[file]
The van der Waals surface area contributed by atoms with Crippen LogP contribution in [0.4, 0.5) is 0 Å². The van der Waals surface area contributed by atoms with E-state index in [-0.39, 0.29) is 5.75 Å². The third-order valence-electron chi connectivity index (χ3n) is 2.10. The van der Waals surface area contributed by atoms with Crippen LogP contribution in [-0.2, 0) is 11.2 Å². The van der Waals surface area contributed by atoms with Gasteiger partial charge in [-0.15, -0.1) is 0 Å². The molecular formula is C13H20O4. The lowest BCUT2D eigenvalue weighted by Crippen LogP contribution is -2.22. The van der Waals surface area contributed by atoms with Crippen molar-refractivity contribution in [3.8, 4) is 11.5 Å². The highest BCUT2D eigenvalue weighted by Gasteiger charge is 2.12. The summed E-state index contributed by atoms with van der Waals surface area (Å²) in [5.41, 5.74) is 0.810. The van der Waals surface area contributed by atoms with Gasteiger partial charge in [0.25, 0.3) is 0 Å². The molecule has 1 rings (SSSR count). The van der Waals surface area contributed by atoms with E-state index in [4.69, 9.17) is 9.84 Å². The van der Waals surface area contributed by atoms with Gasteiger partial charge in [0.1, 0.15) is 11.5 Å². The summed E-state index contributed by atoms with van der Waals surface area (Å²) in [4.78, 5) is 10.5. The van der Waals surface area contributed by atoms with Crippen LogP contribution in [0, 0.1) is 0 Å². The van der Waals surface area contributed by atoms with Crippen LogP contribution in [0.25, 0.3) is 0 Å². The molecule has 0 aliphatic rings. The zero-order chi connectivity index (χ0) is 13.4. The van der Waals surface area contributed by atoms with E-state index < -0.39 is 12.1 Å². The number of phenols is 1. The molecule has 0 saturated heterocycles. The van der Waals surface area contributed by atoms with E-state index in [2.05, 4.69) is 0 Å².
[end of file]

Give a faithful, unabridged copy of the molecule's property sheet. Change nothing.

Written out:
The van der Waals surface area contributed by atoms with Crippen LogP contribution in [0.4, 0.5) is 0 Å². The van der Waals surface area contributed by atoms with E-state index in [-0.39, 0.29) is 5.75 Å². The third-order valence-electron chi connectivity index (χ3n) is 2.10. The van der Waals surface area contributed by atoms with Crippen LogP contribution in [-0.2, 0) is 11.2 Å². The van der Waals surface area contributed by atoms with Gasteiger partial charge in [-0.15, -0.1) is 0 Å². The molecular formula is C13H20O4. The lowest BCUT2D eigenvalue weighted by Crippen LogP contribution is -2.22. The van der Waals surface area contributed by atoms with Crippen molar-refractivity contribution in [3.8, 4) is 11.5 Å². The highest BCUT2D eigenvalue weighted by Gasteiger charge is 2.12. The summed E-state index contributed by atoms with van der Waals surface area (Å²) in [5.41, 5.74) is 0.810. The van der Waals surface area contributed by atoms with Gasteiger partial charge in [0.25, 0.3) is 0 Å². The molecule has 1 rings (SSSR count). The van der Waals surface area contributed by atoms with E-state index in [4.69, 9.17) is 9.84 Å². The van der Waals surface area contributed by atoms with Gasteiger partial charge in [0.1, 0.15) is 11.5 Å². The summed E-state index contributed by atoms with van der Waals surface area (Å²) in [4.78, 5) is 10.5. The van der Waals surface area contributed by atoms with Crippen LogP contribution in [0, 0.1) is 0 Å². The van der Waals surface area contributed by atoms with Crippen LogP contribution in [0.25, 0.3) is 0 Å². The molecule has 0 aliphatic rings. The zero-order chi connectivity index (χ0) is 13.4. The van der Waals surface area contributed by atoms with E-state index < -0.39 is 12.1 Å². The number of phenols is 1. The molecule has 0 saturated heterocycles. The van der Waals surface area contributed by atoms with E-state index in [2.05, 4.69) is 0 Å².